Remember how in old movies the cat burglar would use a glass cutter to silently cut a hole through their victim’s windowpane, sneak in undetected, use their safecracking skills to noiselessly open the strongbox, and make off with the contents?
The digital equivalent of that happens to 9 million Americans each year.1
Identity theft is a huge problem globally, and it’s only getting worse. Fraudsters’ techniques and attack vectors are constantly evolving, so if you want to stay protected, you’re going to need identity theft protection that stays one step ahead of the criminals.
That’s where Aura comes in. A relatively new company — it was founded in 2019 — Aura seeks to provide all-in-one digital security for its users. And the creators of Aura are coming from a place of experience. In 2014, the company’s founder, Hari Ravichandran, had his identity stolen. While searching for answers, he realized that no single company provided the all-around protection needed to protect consumers from every online threat.
So that’s what he sought to create. A noble ambition, certainly, but here’s the all-important question. Does it work?
We tested Aura identity theft protection and VPN for several days. Let’s find out how it performed.
We’re going to start with the Aura purchasing process in just a second, but first, here’s a quick overview of the service’s pros and cons so you can get an idea of what we’re looking at.
Right off the bat, we were impressed with the simple layout of Aura’s website and purchasing portal. Some of the identity theft protection services we’ve reviewed in the past have been a little unorganized in this regard, so it’s refreshing to see all of the information presented in such a clear-cut way.
The first thing you’ll notice is that there are three options for service: the individual plan, couple plan, and family plan. The individual plan is for, well, individuals, as it only provides coverage for one adult. The couple plan expands the coverage to two adults. Lastly, the family plan provides coverage for up to five individuals, whether adult or children.
One thing to note here, though, is that identity protection for adults and children is different. Child identity monitoring only monitors for their Social Security numbers.
We’ve gotta say, the pricing was pretty reasonable for both. All three plans include the same set of protections, so really, the plan that makes most sense for you will depend on the number of individuals that need coverage.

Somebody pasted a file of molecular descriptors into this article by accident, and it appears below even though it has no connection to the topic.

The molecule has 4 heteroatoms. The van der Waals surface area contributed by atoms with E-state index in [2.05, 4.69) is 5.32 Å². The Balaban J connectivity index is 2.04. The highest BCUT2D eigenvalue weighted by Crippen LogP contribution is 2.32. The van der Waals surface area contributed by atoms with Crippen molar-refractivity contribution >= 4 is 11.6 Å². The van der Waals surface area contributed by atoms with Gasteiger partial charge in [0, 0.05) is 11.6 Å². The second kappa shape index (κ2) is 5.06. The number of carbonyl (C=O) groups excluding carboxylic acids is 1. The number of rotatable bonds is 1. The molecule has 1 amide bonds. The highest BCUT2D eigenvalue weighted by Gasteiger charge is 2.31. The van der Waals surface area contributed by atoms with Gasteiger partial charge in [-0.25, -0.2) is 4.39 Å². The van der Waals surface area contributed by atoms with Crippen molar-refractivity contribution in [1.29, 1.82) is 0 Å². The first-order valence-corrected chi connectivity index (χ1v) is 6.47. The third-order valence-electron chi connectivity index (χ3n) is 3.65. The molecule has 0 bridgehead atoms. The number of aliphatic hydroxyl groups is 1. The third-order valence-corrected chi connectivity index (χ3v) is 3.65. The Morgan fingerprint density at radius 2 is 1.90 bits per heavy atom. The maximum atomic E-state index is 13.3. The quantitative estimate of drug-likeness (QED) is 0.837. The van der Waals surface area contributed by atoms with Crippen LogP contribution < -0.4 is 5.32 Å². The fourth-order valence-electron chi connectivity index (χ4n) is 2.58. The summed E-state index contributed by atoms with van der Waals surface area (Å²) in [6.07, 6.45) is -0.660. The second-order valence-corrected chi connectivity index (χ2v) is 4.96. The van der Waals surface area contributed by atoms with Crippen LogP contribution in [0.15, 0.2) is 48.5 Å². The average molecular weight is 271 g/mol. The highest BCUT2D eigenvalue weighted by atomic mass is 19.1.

|Home Title Monitoring||Yes||Yes||Yes|
|Criminal Record Monitoring||Yes||Yes||Yes|
|Investment Account Monitoring||Yes||Yes||Yes|
|Annual Credit Report||Yes||Yes||Yes|
|Cost per Month||$15/mo||$29/mo||$50/mo|
|Cost per Year||$144/year||$264/year||$444/year|
We provide more details later in our guide to Aura’s pricing packages, but a few quick notes here right off the bat.
First, the Family plan is versatile and inclusive. It covers five individuals, but it can be any combination of adult and children. If you’re a single parent with children, it can work for you. If you’re a couple with children, it can still work for you. Even if your children are already over the age of 18, as long as they’re living with you, the Family plan can work for you. For reference, most identity protection services with family plans only cover up to two adults and a certain number of minor-aged children.
Second, Aura provides device protection features — the virtual private network and antivirus — that protect 10 devices per user. If you’re on the Couple plan, that means that you and your spouse can protect up to 20 devices between yourselves, which is pretty good. The only exception are children, as they don’t get device protections at all, so they’ll have to share with adult members of the Family plan.
The purchasing process for Aura was a breeze. We selected the Individual plan, then we went about setting up our account.
First, you’ll be asked to enter your email address and to create a password, followed by a prompt to enter your personal information. Name, address, Social Security number — all the usual suspects. No big surprises here.
Once that’s done, you’ll enter your credit card information. Something to note here: If you decide that Aura is the right solution for you, you might consider purchasing an annual plan rather than a month-to-month subscription. You’ll pay the full balance upfront, but you’ll save $36 in a year with the Individual plan, or up to $156 with the Family plan. Just something to consider.
Once you’ve purchased your plan, you’ll move on to the easy setup process.
The dashboard was refreshingly simple. Some of these services can be a little convoluted and make it difficult to find the protections you’re looking for. Not so with Aura. We’ll go through it so you can get an idea of what they are protecting.